Teaching

Current courses

This course investigates both evolutionary and proximate aspects of animal behavior.Using the logical framework of the “four levels of analysis”, we will cover: 1)the adaptive value of specific behaviors and the role of natural selection in maintaining behaviors; 2) how behaviors have evolved over time; 3)how behaviors develop within an individual; and 4) the neural, hormonal, and physiological mechanisms underlying behaviors. Lectures cover a variety of topics, including: natural selection and evolution; genes and the environment; animal learning and cognition; hormones and their role in mediating behavior; neural mechanisms; foraging behavior; predator-prey interactions; sexual selection; animal communication; courtship and mate choice; and social behavior. In addition to lectures, we will develop skills to understand and interpret primary literature, which will be facilitated through group-discussions of journal articles. The laboratory will focus on developing skills of hypo-deductive inquiry, and on the design, implementation, and analysis of experiments that will be carried out in the laboratory and field. As part of the laboratory, students will develop a sophisticated and in-depth review of the literature focusing on a specific topic of animal behavior, culminating in a final paper and a presentation to the class. 3 class hours and 3laboratory hours a week for one semester.

This is a field-based, inquiry-driven course that emphasizes hypothesis-testing in the natural world. In close collaboration with biology faculty in an ecological field setting, students will design and conduct field experiments on a variety of topics in ecology and evolution. The objectives of the course are for students to gain hands-on experiences with organisms in the field; develop the skills, techniques, and methods of analysis required to conduct biological field studies; communicate the results of scientific studies; and gain an appreciation for natural history. This course will enhance students' ability in critical thinking in the context of their upper division courses in ecology and evolution. Class time will be used to learn important techniques and means of analysis for field studies. Students will be required to participate in two overnight field trips and one four-day field excursion in mid- to late-March.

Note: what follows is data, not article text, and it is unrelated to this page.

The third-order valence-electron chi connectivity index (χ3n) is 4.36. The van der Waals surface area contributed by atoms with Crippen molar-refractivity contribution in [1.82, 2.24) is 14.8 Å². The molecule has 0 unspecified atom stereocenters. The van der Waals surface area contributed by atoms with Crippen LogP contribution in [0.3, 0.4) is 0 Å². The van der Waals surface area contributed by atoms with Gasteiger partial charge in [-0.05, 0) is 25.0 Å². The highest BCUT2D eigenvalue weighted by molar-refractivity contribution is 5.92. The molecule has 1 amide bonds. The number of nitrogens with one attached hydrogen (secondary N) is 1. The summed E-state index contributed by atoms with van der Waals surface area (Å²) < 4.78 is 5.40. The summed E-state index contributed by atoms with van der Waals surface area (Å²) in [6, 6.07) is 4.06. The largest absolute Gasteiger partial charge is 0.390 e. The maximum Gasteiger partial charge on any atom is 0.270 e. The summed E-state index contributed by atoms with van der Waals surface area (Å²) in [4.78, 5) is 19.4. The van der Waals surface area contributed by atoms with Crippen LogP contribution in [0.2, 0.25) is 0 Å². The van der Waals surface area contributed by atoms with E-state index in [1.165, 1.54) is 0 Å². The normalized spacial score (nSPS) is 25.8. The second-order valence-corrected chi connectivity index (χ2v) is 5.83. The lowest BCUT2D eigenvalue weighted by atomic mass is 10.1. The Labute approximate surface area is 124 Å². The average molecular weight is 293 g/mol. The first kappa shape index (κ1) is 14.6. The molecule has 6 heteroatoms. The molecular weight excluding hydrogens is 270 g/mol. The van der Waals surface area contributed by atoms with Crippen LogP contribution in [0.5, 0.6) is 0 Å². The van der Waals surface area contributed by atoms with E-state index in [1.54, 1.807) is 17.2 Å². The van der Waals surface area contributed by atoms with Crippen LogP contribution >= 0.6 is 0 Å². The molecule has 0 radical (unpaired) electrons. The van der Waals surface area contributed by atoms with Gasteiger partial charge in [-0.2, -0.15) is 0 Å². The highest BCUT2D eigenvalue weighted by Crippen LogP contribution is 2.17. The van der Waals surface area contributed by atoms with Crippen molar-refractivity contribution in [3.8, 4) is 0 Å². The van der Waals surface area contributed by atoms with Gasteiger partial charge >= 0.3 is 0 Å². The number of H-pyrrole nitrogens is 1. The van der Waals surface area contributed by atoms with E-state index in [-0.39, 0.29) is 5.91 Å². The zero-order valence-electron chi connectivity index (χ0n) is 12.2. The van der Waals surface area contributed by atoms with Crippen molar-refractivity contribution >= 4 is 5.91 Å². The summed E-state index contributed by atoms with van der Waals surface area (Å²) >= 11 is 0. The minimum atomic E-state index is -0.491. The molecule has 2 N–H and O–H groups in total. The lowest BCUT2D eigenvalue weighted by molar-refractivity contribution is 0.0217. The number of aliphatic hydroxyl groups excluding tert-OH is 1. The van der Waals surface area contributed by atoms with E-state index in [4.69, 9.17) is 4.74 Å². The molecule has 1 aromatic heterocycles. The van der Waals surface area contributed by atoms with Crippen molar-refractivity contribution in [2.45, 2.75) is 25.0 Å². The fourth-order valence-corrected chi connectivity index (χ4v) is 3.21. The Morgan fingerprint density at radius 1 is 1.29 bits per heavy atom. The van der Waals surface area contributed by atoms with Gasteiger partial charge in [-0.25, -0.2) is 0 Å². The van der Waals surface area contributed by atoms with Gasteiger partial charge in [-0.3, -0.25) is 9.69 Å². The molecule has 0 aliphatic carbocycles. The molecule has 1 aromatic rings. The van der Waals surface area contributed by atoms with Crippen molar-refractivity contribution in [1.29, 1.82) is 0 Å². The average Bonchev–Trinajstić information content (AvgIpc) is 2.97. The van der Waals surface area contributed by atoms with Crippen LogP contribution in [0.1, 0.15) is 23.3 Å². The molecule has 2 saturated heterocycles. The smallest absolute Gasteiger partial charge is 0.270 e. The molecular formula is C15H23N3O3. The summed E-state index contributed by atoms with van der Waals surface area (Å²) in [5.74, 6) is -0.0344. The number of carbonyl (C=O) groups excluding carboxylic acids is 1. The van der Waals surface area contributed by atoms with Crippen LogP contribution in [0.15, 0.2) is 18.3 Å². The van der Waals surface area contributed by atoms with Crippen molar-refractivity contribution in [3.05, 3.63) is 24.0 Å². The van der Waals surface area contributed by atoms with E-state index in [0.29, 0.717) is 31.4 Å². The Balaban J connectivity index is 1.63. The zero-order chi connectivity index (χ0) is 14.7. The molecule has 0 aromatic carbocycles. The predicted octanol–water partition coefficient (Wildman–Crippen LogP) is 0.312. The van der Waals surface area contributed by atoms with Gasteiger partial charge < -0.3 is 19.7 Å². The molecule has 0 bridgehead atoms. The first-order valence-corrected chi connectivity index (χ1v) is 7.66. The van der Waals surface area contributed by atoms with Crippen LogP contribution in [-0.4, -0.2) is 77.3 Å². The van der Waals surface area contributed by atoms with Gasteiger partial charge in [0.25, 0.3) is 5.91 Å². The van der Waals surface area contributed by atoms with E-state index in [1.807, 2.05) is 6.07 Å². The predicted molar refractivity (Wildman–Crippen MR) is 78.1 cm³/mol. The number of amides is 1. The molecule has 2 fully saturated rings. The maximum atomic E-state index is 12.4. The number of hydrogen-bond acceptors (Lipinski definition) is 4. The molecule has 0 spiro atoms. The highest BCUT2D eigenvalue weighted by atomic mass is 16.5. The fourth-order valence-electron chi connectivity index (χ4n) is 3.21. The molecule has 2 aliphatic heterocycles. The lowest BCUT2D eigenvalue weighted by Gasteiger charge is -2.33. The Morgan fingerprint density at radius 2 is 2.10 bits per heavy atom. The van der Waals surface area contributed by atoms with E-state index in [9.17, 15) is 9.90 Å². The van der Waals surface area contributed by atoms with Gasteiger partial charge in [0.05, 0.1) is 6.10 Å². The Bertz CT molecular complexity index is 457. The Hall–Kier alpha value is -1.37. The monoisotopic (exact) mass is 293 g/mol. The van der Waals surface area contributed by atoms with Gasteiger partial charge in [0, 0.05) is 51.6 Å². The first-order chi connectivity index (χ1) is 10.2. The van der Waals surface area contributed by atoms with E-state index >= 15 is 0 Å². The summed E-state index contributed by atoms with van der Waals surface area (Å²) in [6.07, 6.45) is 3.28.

Built around the Biology Department's seminar series, students interact with seminar speakers visiting campus to discuss readings provided by the speaker the week before. Students will maintain a journal that briefly summarizes the readings and logs thoughts about the significance of the work, how it extends what has been learned in biology classes at Trinity, and what major questions the work raises. After the discussion, students will attend the seminar to learn about the broader context of the work. Prerequisite: Senior standing and biology major.

BIOL-1111 Introductory Biology Lab

This is an introductory course that provides an understanding of the scientific methods used to investigate biological questions and how the results of these studies are communicated. The semester is divided into investigative modules in which student groups learn a technique, conduct an experiment or study, and write their results in the form of a scientific paper.

Previously taught courses

Populations change through time, and understanding how and why they change is central to the study of biology. But, this wasn’t always the case. At the time Charles Darwin was developing the theory of evolution by natural selection, most scientists and the public alike believed that plants and animals were static, not changing since the time of creation. Thus, the writings of Darwin transformed our understanding of the dynamic natural world. His ideas have further shaped the fields of medicine, agriculture, and social policy, and motivated great works of art and literature. This course will explore the development of Darwin’s revolutionary ideas through a survey of his life, his major written works, and the influence of his writing on modern thinking. 

BIOL 1212-Methods for Biological Problem Solving

This methods course for science majors develops analytical, laboratory, and field skills through small-scale exercises and investigative experiments. Biochemistry and molecular biology, organismal physiology, and ecology will be used to address the processes of experimental design and data analysis, with emphasis on calculation skills and proper application of statistics. The use of supporting organismal and literature databases in scientific investigation will be incorporated.

BIOL 1312-Integrative Biology II

The aim of the course is to demonstrate that biology is an integrated discipline, where the connections and interrelationships between levels of biological organization (molecular, cellular, organismal, population, and ecosystem) are critical to understanding unifying principles. We teach that biology is not a collection of static facts, but rather a dynamic, process-oriented discipline focused on solving problems through observation, experimentation, and analysis. Thus, we teach in topic-based modules that are each integrated across biological levels, and we emphasize not only the knowledge base, but also the process by which scientists have built that knowledge base.